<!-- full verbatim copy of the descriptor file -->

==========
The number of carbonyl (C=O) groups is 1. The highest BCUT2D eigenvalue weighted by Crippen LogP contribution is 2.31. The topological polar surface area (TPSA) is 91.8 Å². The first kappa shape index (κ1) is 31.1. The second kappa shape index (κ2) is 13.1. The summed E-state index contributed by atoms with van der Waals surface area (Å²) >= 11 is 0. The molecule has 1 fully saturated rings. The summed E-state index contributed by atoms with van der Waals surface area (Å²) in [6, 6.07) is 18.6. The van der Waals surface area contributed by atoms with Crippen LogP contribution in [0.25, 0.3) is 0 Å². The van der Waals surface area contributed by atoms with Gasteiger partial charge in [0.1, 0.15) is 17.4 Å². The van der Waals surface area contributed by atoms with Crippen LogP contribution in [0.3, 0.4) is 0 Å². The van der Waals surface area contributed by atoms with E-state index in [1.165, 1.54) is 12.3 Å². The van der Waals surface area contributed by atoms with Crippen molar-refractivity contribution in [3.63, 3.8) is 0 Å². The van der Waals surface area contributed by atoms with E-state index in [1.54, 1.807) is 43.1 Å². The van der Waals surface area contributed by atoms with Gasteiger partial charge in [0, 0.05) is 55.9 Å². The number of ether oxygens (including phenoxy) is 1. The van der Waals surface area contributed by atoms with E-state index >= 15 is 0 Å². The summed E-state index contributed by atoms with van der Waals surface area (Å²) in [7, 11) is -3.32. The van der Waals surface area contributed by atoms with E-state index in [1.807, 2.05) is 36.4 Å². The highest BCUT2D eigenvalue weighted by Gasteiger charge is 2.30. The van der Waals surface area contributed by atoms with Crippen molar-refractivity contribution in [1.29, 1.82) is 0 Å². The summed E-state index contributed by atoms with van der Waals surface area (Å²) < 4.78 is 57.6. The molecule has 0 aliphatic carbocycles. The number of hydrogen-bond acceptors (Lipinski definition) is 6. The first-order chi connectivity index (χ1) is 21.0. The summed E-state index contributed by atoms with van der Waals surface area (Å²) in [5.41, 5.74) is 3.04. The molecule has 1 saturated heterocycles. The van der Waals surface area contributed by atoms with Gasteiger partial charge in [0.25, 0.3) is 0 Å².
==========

The number of carbonyl (C=O) groups is 1. The highest BCUT2D eigenvalue weighted by Crippen LogP contribution is 2.31. The topological polar surface area (TPSA) is 91.8 Å². The first kappa shape index (κ1) is 31.1. The second kappa shape index (κ2) is 13.1. The summed E-state index contributed by atoms with van der Waals surface area (Å²) >= 11 is 0. The molecule has 1 fully saturated rings. The summed E-state index contributed by atoms with van der Waals surface area (Å²) in [6, 6.07) is 18.6. The van der Waals surface area contributed by atoms with Crippen LogP contribution in [0.25, 0.3) is 0 Å². The van der Waals surface area contributed by atoms with Gasteiger partial charge in [0.1, 0.15) is 17.4 Å². The van der Waals surface area contributed by atoms with Crippen LogP contribution in [0.3, 0.4) is 0 Å². The van der Waals surface area contributed by atoms with E-state index in [1.165, 1.54) is 12.3 Å². The van der Waals surface area contributed by atoms with Crippen molar-refractivity contribution in [3.63, 3.8) is 0 Å². The van der Waals surface area contributed by atoms with E-state index in [1.54, 1.807) is 43.1 Å². The van der Waals surface area contributed by atoms with Gasteiger partial charge in [0, 0.05) is 55.9 Å². The number of ether oxygens (including phenoxy) is 1. The van der Waals surface area contributed by atoms with E-state index >= 15 is 0 Å². The summed E-state index contributed by atoms with van der Waals surface area (Å²) in [7, 11) is -3.32. The van der Waals surface area contributed by atoms with E-state index in [1.807, 2.05) is 36.4 Å². The highest BCUT2D eigenvalue weighted by Gasteiger charge is 2.30. The van der Waals surface area contributed by atoms with Crippen molar-refractivity contribution in [1.29, 1.82) is 0 Å². The summed E-state index contributed by atoms with van der Waals surface area (Å²) < 4.78 is 57.6. The molecule has 0 aliphatic carbocycles. The number of hydrogen-bond acceptors (Lipinski definition) is 6. The first-order chi connectivity index (χ1) is 21.0. The summed E-state index contributed by atoms with van der Waals surface area (Å²) in [5.41, 5.74) is 3.04. The molecule has 1 saturated heterocycles. The van der Waals surface area contributed by atoms with Gasteiger partial charge in [0.25, 0.3) is 0 Å².